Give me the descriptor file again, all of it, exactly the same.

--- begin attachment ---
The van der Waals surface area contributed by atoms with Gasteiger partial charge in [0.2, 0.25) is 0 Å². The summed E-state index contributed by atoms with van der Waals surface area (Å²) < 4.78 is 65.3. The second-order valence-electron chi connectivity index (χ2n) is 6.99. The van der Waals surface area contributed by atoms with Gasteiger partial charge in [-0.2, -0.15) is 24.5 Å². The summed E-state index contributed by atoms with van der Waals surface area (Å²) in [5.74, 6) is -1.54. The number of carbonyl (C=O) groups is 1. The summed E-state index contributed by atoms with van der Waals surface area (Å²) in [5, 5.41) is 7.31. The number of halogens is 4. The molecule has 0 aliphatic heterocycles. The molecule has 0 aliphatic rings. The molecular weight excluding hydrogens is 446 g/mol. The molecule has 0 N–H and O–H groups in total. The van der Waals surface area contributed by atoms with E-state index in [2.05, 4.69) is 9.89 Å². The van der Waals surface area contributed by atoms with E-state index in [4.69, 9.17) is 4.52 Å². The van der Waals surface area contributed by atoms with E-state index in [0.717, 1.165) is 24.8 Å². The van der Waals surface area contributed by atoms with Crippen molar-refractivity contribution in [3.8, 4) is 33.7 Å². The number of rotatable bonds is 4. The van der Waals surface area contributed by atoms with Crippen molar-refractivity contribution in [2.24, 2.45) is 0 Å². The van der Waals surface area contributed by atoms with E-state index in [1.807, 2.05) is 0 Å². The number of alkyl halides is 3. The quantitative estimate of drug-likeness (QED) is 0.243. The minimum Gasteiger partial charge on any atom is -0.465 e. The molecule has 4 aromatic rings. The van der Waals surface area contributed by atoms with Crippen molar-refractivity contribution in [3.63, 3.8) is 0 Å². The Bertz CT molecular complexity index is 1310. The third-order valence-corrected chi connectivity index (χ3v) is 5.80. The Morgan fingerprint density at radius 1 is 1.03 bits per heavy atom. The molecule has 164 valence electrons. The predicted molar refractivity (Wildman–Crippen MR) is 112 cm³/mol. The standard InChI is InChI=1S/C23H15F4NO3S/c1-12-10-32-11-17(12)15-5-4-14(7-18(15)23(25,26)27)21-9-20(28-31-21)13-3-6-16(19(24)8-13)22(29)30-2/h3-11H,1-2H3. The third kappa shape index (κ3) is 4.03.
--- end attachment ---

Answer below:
The van der Waals surface area contributed by atoms with Gasteiger partial charge in [0.2, 0.25) is 0 Å². The summed E-state index contributed by atoms with van der Waals surface area (Å²) < 4.78 is 65.3. The second-order valence-electron chi connectivity index (χ2n) is 6.99. The van der Waals surface area contributed by atoms with Gasteiger partial charge in [-0.2, -0.15) is 24.5 Å². The summed E-state index contributed by atoms with van der Waals surface area (Å²) in [5.74, 6) is -1.54. The number of carbonyl (C=O) groups is 1. The summed E-state index contributed by atoms with van der Waals surface area (Å²) in [5, 5.41) is 7.31. The number of halogens is 4. The molecule has 0 aliphatic heterocycles. The molecule has 0 aliphatic rings. The molecular weight excluding hydrogens is 446 g/mol. The molecule has 0 N–H and O–H groups in total. The van der Waals surface area contributed by atoms with E-state index in [2.05, 4.69) is 9.89 Å². The van der Waals surface area contributed by atoms with E-state index in [4.69, 9.17) is 4.52 Å². The van der Waals surface area contributed by atoms with E-state index in [0.717, 1.165) is 24.8 Å². The van der Waals surface area contributed by atoms with Crippen molar-refractivity contribution in [3.8, 4) is 33.7 Å². The number of rotatable bonds is 4. The van der Waals surface area contributed by atoms with Crippen molar-refractivity contribution in [2.24, 2.45) is 0 Å². The van der Waals surface area contributed by atoms with E-state index in [1.807, 2.05) is 0 Å². The number of alkyl halides is 3. The quantitative estimate of drug-likeness (QED) is 0.243. The minimum Gasteiger partial charge on any atom is -0.465 e. The molecule has 4 aromatic rings. The van der Waals surface area contributed by atoms with Crippen molar-refractivity contribution in [3.63, 3.8) is 0 Å². The Bertz CT molecular complexity index is 1310. The third-order valence-corrected chi connectivity index (χ3v) is 5.80. The Morgan fingerprint density at radius 1 is 1.03 bits per heavy atom. The molecule has 164 valence electrons. The predicted molar refractivity (Wildman–Crippen MR) is 112 cm³/mol. The standard InChI is InChI=1S/C23H15F4NO3S/c1-12-10-32-11-17(12)15-5-4-14(7-18(15)23(25,26)27)21-9-20(28-31-21)13-3-6-16(19(24)8-13)22(29)30-2/h3-11H,1-2H3. The third kappa shape index (κ3) is 4.03.